Low birthrates aren't the result of economic growth and political stability; they're a prerequisite.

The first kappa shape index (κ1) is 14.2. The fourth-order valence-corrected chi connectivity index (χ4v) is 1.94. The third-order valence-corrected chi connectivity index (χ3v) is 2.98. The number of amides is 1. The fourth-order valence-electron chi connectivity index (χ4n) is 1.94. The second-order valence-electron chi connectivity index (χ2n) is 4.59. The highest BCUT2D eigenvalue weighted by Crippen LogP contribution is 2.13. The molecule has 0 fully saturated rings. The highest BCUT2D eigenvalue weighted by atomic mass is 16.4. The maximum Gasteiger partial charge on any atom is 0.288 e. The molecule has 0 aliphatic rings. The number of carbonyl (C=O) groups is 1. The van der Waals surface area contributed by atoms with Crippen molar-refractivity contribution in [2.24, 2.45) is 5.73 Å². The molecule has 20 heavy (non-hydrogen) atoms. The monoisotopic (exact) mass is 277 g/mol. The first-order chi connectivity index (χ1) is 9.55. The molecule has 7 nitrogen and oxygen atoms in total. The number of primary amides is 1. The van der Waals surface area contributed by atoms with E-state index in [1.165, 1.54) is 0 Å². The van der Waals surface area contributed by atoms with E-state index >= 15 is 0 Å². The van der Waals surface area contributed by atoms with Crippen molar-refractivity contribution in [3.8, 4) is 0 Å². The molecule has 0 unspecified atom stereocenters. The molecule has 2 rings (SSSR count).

There is a well-known story about how a society stabilizes its population. As a country transitions from poverty to affluence, birthrates plunge—from six or eight children per woman to just about two. Population growth levels off. Prosperity and education, the story goes, are just about the best form of birth control there is. But this tale gets it backward. Low birthrates aren’t a consequence of national wealth; rather, they’re needed to create it. Soaring unemployment, endemic poverty, and flailing schools are quite simply impossible to combat when every year adds more and more people.